The trade mark conflict between Amazon and Ortlieb in Germany went into a second round and left Ortlieb with a win.

The German Federal Supreme Court (Bundesgerichtshof – BGH) confirmed in its decision of 25 July 2019 that the use of the ORTLIEB trade mark by Amazon in an advertisement was trade mark infringement since it linked to search results on amazon.de containing not only original ORTLIEB products, but also those of unconnected third parties.

Background

The German company Ortlieb is known for its outdoor gear, in particular waterproof bags. Online advertisements for Amazon used the ORTLIEB trade mark and included it in the link, such as “Ortlieb Fahrradtasche” (in English: “Ortlieb bicycle bag”) and the corresponding link “amazon.de/ortlieb+fahrradtasche”. The results shown after clicking on the link, however, were not limited to ORTLIEB products, but included products from other manufacturers.

The BGH decision

Ortlieb claimed trade mark infringement based on Sec. 14(1), (2) no. 1, (5), (7) of the German Trade Mark Act (Markengesetz – MarkenG), which was affirmed on first instance and appeal. The further appeal to the BGH by Amazon failed.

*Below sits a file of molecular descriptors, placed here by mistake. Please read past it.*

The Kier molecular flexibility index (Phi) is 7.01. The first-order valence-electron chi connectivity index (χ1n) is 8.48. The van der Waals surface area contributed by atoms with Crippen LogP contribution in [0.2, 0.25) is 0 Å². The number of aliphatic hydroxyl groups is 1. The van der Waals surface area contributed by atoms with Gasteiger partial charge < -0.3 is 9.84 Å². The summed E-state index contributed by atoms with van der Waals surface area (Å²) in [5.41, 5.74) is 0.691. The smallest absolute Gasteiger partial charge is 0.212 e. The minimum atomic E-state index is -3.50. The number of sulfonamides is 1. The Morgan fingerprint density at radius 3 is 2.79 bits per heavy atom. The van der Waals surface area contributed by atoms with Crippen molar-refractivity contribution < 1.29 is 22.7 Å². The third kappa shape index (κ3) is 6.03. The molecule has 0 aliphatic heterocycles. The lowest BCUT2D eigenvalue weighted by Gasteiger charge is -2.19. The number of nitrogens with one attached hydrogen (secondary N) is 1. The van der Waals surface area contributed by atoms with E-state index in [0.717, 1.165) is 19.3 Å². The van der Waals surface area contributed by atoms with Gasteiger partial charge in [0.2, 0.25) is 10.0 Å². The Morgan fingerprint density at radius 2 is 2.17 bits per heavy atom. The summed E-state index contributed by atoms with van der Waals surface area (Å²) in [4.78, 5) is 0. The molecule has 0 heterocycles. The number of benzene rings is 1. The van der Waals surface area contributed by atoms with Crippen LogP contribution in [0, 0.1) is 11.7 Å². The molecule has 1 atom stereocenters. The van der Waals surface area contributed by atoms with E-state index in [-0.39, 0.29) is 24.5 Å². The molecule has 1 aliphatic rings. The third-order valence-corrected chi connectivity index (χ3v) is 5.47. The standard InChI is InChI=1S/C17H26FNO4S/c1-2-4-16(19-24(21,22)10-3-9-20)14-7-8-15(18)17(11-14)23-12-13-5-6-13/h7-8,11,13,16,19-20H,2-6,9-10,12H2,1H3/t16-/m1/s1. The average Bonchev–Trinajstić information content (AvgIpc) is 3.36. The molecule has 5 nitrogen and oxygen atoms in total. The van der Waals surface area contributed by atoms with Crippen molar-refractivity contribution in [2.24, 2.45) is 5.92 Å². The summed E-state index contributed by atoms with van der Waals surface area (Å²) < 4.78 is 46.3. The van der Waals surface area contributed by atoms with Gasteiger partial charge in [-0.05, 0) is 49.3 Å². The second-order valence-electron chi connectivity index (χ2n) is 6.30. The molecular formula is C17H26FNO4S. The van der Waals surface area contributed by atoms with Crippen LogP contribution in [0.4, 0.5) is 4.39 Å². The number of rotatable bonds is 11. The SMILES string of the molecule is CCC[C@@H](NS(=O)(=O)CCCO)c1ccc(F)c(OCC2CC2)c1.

Imagine asking a store employee for specific products of a specific manufacturer and the employee showed you products from another manufacturer without warning. Would you be confused?

In its decision, the BGH stressed that a retailer is not prohibited from offering competing products, while advertising with the mark of just one particular manufacturer. However, things are different where the consumer is misled due to the layout of the specific advertisement. In the case at hand, the BGH saw the consumer confusion in the use of the link referring to ORTLIEB, such as “amazon.de/ortlieb+fahrradtasche”, coupled with the display of third party products. A consumer would not expect to be exposed to third party products under these circumstances.

Previous dispute

In 2018 the BGH decided on another claim for trade mark infringement brought by Ortlieb against Amazon. Back then, Ortlieb’s claim was based on the fact that the search for “Ortlieb” on amazon.de showed third party products in the search results. The BGH decided that this could be considered infringing if it was not easily recognizable for the consumer that the products were from a third party, and referred the case back to the appeal court. In June 2019, the Appeal Court of Munich decided in favour of Amazon.

Given Ortlieb’s recent win, it would not be surprising for Ortlieb to go into a third round against Amazon. In any event, the previous cases have helped shape and provide valuable guidance on online advertising and the use of search algorithms.

In short

This case serves as a reminder that the question of consumer confusion is intertwined with consumer expectation – and what a consumer can reasonably expect will always depend on the facts of the individual case.